From its earliest days, the University of Wisconsin-Madison Geology Museum was a communal undertaking. The first UW Board of Regents meeting, in 1848, included a call to create "a geological and mineralogical cabinet of the various ores, rocks, fossils, &c., found within the state."
Madison resident H.A. Tenney took up the task and solicited donations in a letter to "friends of science and general education" in "every assembly district" across Wisconsin. Specimens soon started to pour in.
And that legacy of generosity, of community contributions for the greater good of science and shared knowledge, continues today.
"That is how the museum started, and that is how it has grown," says Rich Slaughter, the museum's gregarious director, noting a recent arrival on his desk — a small collection of fluorescent minerals that glow under black light, sent by an elderly alum of the Department of Geoscience.
But the museum's most significant contribution of all time just arrived, and it wasn't a geological specimen. David (B.S.'75, MBA'78) and Sheryl Lesar have committed $2 million to support the museum's mission and secure its future, as part of the university's All Ways Forward fundraising campaign.
The gift will establish the Sherry Lesar Distinguished Chair of Geological Wonder, which Slaughter will hold as museum director. But the Lesars' intent is to support the entire museum staff — not just Slaughter, but assistant director Brooke Norsted (M.S.'03, Geology), curator Carrie Eaton (M.S.'04, Geology) and scientist David Lovelace (Ph.D.'12, Geoscience) — and allow even more community members to enjoy the museum.
"Rich, Brooke, Carrie and Dave work tirelessly to excite future generations with the 'wonder' of geology," says Sherry Lesar. "Rich's enthusiasm for the museum is contagious — that's obvious in any conversation you have with him. For Rich, geology is about a hands-on passion to share with others the amazing diversity of the planet on which we live. My motivation for giving this gift is to keep that passion alive."
Museum visitors — and there are more than 50,000 annually — can gaze at rocks and minerals of all colors and fossils from across the United States and beyond. They can breathe in the odors of what early earth may have smelled like in the museum's "Aromas of Astrobiology" exhibit. And they can marvel at the enormous reconstructed skeletons of a duck-billed dinosaur (Edmontosaurus) and a mastodon, which Slaughter calls the museum's unofficial mascot.
"If you could map all the oohs and ahhs on this campus, this would be the epicenter," he says while looking up at the towering skeletons.
Now, thanks to the Lesars' generosity, there will be even more of those oohs and ahhs.
Slaughter says the gift will allow the museum to acquire "unique, world-class, signature pieces," both through the private market and by funding expeditions for staff members and students. And it will also give the museum the financial means to showcase those pieces through exhibits and programs for the wider public.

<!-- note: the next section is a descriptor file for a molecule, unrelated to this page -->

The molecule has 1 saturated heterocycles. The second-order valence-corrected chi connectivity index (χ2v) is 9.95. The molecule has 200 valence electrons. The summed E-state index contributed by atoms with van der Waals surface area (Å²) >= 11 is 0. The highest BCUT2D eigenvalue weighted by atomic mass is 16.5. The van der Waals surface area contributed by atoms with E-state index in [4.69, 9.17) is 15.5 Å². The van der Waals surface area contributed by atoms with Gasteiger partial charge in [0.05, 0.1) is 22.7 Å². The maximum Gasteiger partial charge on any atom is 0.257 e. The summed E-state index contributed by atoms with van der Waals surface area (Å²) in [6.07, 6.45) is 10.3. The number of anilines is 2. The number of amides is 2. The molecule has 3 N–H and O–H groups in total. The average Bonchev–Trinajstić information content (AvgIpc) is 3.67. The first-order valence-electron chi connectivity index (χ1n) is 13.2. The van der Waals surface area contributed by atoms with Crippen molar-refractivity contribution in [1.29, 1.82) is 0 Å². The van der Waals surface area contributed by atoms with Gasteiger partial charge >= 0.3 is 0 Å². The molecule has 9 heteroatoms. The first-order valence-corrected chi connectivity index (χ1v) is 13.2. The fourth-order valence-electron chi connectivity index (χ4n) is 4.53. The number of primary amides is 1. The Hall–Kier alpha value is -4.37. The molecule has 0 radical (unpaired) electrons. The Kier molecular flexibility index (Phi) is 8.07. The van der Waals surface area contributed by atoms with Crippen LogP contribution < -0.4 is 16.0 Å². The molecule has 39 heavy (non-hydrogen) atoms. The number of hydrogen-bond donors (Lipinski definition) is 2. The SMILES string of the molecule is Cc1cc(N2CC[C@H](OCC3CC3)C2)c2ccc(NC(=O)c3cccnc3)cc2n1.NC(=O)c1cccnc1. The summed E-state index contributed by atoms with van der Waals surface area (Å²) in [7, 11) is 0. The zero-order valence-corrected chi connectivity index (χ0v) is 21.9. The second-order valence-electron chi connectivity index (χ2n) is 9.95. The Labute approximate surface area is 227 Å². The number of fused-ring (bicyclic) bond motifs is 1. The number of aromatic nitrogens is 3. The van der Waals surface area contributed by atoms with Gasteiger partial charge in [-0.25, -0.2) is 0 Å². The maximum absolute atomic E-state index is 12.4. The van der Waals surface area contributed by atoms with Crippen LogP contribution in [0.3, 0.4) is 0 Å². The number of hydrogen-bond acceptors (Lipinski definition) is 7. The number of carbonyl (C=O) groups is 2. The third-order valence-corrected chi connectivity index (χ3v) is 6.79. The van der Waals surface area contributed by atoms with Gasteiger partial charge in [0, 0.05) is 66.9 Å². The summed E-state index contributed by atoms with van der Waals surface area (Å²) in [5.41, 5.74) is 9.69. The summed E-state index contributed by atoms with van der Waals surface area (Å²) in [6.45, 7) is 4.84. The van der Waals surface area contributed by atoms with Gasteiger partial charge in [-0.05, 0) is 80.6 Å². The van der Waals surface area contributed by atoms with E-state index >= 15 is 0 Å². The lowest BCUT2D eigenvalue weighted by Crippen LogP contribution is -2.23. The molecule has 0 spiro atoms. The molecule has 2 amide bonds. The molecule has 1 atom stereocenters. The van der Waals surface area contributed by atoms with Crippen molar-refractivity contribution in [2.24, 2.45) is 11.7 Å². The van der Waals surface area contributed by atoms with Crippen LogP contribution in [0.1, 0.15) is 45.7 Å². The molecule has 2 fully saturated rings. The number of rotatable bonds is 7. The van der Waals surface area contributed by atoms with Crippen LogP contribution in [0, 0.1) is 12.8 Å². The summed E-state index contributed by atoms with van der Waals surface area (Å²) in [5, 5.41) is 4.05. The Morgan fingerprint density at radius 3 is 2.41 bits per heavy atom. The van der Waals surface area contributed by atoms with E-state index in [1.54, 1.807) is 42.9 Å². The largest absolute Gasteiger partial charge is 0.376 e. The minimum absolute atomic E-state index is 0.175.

"I am very proud to be able to help the museum to become sustainable for coming generations," Sherry Lesar says. "Rich and his staff are the right people — at exactly the right time in the museum's history — to lead it into the future. It is a true honor to help them to accomplish that through this gift."
Slaughter says the additional funding will also open up more possibilities for student involvement — fitting, since the Lesars' connection to the museum is their daughter, Lisa, who as an undergraduate geoscience major worked as a tour guide, collected dinosaur bones on expeditions and organized a collection of the museum's historical geological equipment.
Rich and his staff are the right people — at exactly the right time in the museum’s history — to lead it into the future."
Student volunteers — most are aspiring geologists, but others come from majors across campus — have a chance to sample different jobs within the museum, thanks to the varied experiences and skill sets of the staff.
Norsted runs the tour program and often collaborates with geoscience faculty members on outreach components of their research projects. Eaton, who earlier this year discovered the true background of the museum’s celebrated mastodon, manages the collection — not just the 1,000 or so objects on display, but the more than 100,000 in the museum's repository. She also works on exhibits, like one featuring large mammal fossils from Ice Age Wisconsin that will be open by the spring semester.
Lovelace spearheads the museum's research program, which focuses on life during the dawn of the dinosaurs. Each summer he takes students to Wyoming to hunt for fossils and then trains them in the museum's fossil preparation lab.
And Slaughter oversees the whole operation, touching all parts of the museum's mission (including regularly identifying objects that are brought in by curious members of the general public).
"I think of the museum as being this little refuge where we get to nurture undergraduate students," Norsted says. "We're a small museum and we don't have silos. All of us are very collaborative and we have overlapping talents.
"I think that's what makes us really strong – we have our own specialties, but we also overlap and are able to help and collaborate with each other. And I think that's what makes the student experience in the museum really strong, too, is that students get to work with each of us and find what they're really good at and what they're interested in."
Slaughter says he tells the museum's corps of a dozen or so student tour guides not to get too bogged down by facts and figures. Aim to cultivate a sense of wonder, he advises.
"One of the best parts of this job is getting to inspire curiosity, to spark that, whether that's in adults or children," he says. "Anytime you can make someone more curious, it's kind of a special thing. You're making their world more exciting."